Did you know that metalloids are useful as semiconductors in modern electronics? While many elements commonly recognized as metalloids, their place in the periodic table and their chemical and electrical properties are well documented, there is still a lack of a widely accepted definition within the scientific community. Let’s find out what metalloids are and how they conduct electricity. You’ll also learn why metalloids and their compounds are used throughout the semiconductor industry.
What Are Metalloids?
Metalloids are among the most strange of all the elements in the periodic table. They exhibit both metallic properties as well as other characteristics found in non-metals. Because of this, there is no definitive way of grouping them into either category of elements, and are sometimes referred to as semi-metals. They are not, however, what is meant by transition metals which are clearly metals.
A metalloid should not be confused with a semiconductor either, since not all of them display an aptitude for very good electrical conductivity. However, many metalloids are semiconductor materials while others can form compounds that have semiconductor properties which are used to manufacture electronic components found in many of the modern devices we use every day.
Metalloids In Our Periodic Table
If you look at a periodic table of elements, the metalloids (in grey) are located in a zigzag pattern separating the metals and the non-metals as shown in the diagram below. This is very different from other families of elements like noble gases (in purple) which are grouped in a line or block on the table.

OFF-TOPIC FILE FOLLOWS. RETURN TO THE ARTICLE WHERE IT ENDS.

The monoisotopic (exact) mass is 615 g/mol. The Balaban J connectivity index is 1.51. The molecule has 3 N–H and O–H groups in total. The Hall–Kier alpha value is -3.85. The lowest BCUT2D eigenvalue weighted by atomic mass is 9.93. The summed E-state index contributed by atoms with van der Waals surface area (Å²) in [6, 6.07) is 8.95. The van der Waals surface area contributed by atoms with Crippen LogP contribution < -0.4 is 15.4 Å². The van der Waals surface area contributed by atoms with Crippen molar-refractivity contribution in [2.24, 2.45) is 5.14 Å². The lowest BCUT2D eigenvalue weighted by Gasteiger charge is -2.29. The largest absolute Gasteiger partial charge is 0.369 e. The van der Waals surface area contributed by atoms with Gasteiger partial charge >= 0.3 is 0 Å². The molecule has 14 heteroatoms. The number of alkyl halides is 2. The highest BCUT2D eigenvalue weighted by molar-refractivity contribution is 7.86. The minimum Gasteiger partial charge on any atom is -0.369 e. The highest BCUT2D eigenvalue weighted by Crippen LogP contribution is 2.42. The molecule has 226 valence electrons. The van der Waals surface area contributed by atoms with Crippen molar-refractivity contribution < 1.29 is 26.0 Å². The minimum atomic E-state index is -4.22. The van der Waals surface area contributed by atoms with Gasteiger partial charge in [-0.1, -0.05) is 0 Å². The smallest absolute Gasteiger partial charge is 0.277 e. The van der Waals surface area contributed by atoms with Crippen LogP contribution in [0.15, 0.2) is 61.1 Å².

Let’s look at what gives metalloid elements their unique properties compared to metals and non-metals.
Metalloids are brittle solids because of their elasticity which is characteristic of non-metallic elements. On the other hand, they look shiny with a metallic appearance to them.
Intermediate Ionization Energies And Chemical Behavior
Their ionization energies and electronegativity values contribute to their chemical properties. Metalloids behave largely like non-metals and the oxides they form are weakly acidic. Another strange aspect is the way metalloids interact with other elements. For example, boron will behave like a non-metal in the presence of sodium, but act as a metal when interacting with fluorine. They can be used to form alloys with metals which make them stronger and push them towards more metallic characteristics.
How Metalloids Conduct Electricity
The electronic band structure of a metalloid is what gives many of them relatively good electrical conductivity. Some metalloids in their standard state have valence electrons that can be excited and jump the band gap, creating charge carriers, effectively making them conductors of electricity. This is why many of them like silicon and germanium are used in the semiconductor industry to manufacture computer chips.
Even the elements like antimony and arsenic which are not semiconductors in their standard can be combined with other elements to be used in semiconductor components. The band theory is what explains why some elements like insulators are poor conductors, while others end up being metallic conductors and semiconductors.
Metalloids With Semiconducting Properties At Their Most Thermodynamically Stable Forms
Silicon is a metalloid that is the second-most abundant element found in the Earth’s crust and is also widely used for the manufacture of semiconductor components. Let’s look at a few of these metalloids that also behave as semiconductors.
Silicon (Si) as mentioned before is a semiconductor material that is used in the manufacture of microprocessors found in many of our consumer electronics devices as well as solar cells and liquid crystal displays. Its conductivity can be increased by combining it with elements like gallium and boron. Silicon can also be alloyed with aluminum to make engine components in automotive applications.